Bird-Watching is God’s Gift to Broke New Yorkers
Did you know that bird-watching is one of the fastest growing hobbies? It’s not just me, everyone’s doing it. According to a survey from the U.S. Department of Agriculture and the U.S. Forest Service, bird-watching is the 15th most popular outdoor recreational activity in the United States, ranking just above day hiking and visiting natural areas.
And according to a report by the US Fish and Wildlife Service, about one in five Americans are birders. Unfortunately, this is not an ethnically diverse group. 93 percent of people who say they like to bird watch are white. And the percentage of birders in small towns and rural area is much higher than in large metropolitan areas: 22 percent, compared to 12 percent.
I am riveted by these two statistics.
Because I have learned over the last year that bird-watching is God’s gift to broke New Yorkers. And I’m here to tell all those hard-working, backyard-starved urban warriors, that they really should be bird-watching because it is, surprisingly, the perfect urban hobby. For, like, a million reasons.
Reason #1: There are a lot of people here who know what they are talking about, and they will get you hooked.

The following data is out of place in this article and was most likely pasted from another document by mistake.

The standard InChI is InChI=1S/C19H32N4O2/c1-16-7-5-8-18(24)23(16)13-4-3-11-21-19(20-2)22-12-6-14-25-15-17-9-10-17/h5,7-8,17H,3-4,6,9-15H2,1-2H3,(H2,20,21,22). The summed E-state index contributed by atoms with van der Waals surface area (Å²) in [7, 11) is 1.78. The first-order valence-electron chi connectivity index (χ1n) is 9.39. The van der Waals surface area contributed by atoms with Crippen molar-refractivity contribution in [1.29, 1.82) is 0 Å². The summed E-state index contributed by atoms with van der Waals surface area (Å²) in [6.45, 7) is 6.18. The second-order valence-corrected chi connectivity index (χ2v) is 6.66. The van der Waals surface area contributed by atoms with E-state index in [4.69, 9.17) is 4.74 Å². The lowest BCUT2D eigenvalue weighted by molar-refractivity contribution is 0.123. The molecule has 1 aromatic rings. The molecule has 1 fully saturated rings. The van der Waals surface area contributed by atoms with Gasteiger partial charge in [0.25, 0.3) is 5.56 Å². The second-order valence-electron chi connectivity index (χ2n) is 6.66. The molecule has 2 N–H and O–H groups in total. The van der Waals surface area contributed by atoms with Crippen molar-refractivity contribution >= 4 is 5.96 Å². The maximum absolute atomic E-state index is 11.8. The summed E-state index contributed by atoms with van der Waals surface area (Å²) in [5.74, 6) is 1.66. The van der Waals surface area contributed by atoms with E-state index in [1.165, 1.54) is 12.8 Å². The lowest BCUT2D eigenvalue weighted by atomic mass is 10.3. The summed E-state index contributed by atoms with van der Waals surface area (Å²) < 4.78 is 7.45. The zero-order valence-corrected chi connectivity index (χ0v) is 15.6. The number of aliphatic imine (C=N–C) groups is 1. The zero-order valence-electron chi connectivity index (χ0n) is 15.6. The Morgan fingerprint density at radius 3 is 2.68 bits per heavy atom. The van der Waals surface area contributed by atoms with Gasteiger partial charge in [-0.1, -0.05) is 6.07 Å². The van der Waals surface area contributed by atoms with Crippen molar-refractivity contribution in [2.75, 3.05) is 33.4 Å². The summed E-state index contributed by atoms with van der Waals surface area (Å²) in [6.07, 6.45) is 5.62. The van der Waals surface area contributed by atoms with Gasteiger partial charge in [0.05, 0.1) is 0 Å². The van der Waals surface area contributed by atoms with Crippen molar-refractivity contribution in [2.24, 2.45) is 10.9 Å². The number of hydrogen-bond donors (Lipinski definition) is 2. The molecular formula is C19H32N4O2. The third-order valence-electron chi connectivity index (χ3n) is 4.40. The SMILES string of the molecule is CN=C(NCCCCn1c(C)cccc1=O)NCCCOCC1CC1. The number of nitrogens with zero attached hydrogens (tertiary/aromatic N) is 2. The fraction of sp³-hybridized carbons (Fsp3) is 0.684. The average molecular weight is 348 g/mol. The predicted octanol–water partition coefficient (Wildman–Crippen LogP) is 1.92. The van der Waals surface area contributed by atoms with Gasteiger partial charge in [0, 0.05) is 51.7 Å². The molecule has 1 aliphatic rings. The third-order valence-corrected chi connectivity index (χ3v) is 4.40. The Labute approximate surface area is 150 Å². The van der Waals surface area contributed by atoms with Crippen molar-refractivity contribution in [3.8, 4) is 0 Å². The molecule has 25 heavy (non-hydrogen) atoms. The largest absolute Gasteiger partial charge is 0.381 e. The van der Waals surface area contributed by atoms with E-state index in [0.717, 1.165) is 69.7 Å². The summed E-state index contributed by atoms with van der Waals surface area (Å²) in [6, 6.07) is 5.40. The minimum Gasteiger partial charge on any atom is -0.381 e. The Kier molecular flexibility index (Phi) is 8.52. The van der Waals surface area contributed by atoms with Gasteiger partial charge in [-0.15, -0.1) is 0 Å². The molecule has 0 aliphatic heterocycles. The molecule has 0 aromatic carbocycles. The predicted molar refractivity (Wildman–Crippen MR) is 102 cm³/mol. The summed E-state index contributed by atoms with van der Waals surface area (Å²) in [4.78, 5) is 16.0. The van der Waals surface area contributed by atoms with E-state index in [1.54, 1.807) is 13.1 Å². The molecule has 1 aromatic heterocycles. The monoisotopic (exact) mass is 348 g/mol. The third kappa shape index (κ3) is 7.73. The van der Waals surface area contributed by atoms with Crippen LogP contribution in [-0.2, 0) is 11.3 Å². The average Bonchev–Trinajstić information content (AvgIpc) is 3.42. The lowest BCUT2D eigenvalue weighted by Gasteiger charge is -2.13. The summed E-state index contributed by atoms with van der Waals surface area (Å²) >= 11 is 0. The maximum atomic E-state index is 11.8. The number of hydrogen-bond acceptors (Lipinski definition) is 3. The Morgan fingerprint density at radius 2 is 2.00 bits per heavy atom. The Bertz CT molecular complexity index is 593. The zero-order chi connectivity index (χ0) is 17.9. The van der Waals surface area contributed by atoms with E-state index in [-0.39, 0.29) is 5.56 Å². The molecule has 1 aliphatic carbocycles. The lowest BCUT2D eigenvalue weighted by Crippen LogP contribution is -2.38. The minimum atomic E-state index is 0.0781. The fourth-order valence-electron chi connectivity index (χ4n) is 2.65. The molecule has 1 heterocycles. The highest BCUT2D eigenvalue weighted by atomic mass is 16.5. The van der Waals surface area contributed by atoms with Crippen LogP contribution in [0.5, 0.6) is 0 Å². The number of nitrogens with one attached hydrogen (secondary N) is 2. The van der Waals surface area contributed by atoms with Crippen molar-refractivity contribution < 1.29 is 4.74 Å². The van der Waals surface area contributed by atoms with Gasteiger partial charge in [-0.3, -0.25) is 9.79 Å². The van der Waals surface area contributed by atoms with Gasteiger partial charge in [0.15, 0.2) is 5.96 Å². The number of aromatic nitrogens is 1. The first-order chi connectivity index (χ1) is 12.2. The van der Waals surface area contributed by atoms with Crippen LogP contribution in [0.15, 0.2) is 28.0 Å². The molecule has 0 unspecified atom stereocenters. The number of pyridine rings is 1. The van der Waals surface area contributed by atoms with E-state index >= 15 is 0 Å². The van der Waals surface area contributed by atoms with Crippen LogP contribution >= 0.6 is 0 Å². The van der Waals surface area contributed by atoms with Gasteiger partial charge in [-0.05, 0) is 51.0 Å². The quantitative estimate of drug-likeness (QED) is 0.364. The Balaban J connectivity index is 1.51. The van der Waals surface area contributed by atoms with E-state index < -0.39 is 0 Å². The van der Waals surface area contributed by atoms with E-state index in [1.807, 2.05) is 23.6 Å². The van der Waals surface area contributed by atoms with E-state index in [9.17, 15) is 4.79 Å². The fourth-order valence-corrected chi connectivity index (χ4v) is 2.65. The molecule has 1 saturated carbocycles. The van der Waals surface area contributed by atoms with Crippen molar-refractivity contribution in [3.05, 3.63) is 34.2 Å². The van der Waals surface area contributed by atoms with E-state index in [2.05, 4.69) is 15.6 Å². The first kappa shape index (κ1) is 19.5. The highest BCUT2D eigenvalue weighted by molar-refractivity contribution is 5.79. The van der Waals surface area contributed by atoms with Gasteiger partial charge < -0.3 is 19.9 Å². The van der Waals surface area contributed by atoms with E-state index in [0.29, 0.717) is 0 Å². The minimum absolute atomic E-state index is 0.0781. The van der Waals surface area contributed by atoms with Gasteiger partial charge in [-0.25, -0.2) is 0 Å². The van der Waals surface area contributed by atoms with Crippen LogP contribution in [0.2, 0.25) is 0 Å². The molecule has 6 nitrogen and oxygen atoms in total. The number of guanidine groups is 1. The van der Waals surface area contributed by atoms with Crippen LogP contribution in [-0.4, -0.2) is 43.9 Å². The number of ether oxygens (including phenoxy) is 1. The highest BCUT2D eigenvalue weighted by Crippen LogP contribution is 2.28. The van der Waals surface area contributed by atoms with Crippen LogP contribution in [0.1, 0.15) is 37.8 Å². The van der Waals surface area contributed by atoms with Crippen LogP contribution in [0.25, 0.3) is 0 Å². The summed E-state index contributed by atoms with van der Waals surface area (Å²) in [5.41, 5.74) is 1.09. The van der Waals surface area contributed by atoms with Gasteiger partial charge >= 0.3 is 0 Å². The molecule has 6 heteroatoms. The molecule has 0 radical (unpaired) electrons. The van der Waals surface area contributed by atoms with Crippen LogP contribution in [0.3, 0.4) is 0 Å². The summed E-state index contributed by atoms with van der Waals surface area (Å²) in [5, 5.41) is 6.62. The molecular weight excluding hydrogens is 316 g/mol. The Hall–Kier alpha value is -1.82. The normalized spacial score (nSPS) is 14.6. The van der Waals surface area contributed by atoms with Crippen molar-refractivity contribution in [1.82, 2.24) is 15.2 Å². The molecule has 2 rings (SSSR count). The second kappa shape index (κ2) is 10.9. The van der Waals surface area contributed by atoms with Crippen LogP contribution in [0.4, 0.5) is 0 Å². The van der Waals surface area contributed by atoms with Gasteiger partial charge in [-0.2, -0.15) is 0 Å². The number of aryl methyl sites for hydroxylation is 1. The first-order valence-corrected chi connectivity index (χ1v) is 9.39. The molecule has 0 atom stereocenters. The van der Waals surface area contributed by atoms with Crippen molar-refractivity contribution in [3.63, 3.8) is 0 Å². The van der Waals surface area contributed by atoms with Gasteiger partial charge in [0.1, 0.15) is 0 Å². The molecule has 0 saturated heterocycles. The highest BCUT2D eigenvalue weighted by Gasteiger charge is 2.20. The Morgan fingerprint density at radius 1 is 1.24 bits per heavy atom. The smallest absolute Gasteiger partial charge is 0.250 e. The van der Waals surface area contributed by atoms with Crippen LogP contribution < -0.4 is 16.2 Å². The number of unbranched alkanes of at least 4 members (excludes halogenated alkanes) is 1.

One of the reasons bird-watching is soaring in popularity is the emergence of all the cool apps out there that help you identify birds. Seeing a cool bird in the sky and wondering what it is… that is pretty much the gateway drug to full blown bird-watching. Apps can be great, but there is no substitute for an experienced birder who can drop their wisdom on you.
One thing we have in big cities is people. Lots of people. So many people, it makes your head spin. It’s a can’t get a seat on the subway, can’t get your kid a spot in swim class, can’t get a doctor’s appointment for two months kind of situation.
But on the bright side, we have all kinds of people at our disposal who know about all kinds of things, including bird-watching. And not only are they extremely easy to find, they are usually extremely easy to hook up with. Walking through the park and looking at birds is a lovely and pleasant enterprise.
But walking through the park with an experienced bird watcher who can point things out to you that you never would have noticed, and who can tell you what you are seeing and give you some background… this is a completely different kind of experience.
Reason #2: Bird watching has an amazing fun-to-frugal ratio.
If you get seriously hooked on bird-watching, there are two slightly expensive things you might eventually wish to have: 1. some decent binoculars and 2. a camera with a zoom lens. But aside from that, bird-watching is a free hobby. And most people will not need either of the above.
We went on bird walks all summer and fall in Prospect Park with the Brooklyn Bird Club. Not only is this free, because people who love birds also love to share their passion, but the BBC actually provides binoculars on their beginner bird-watching walks.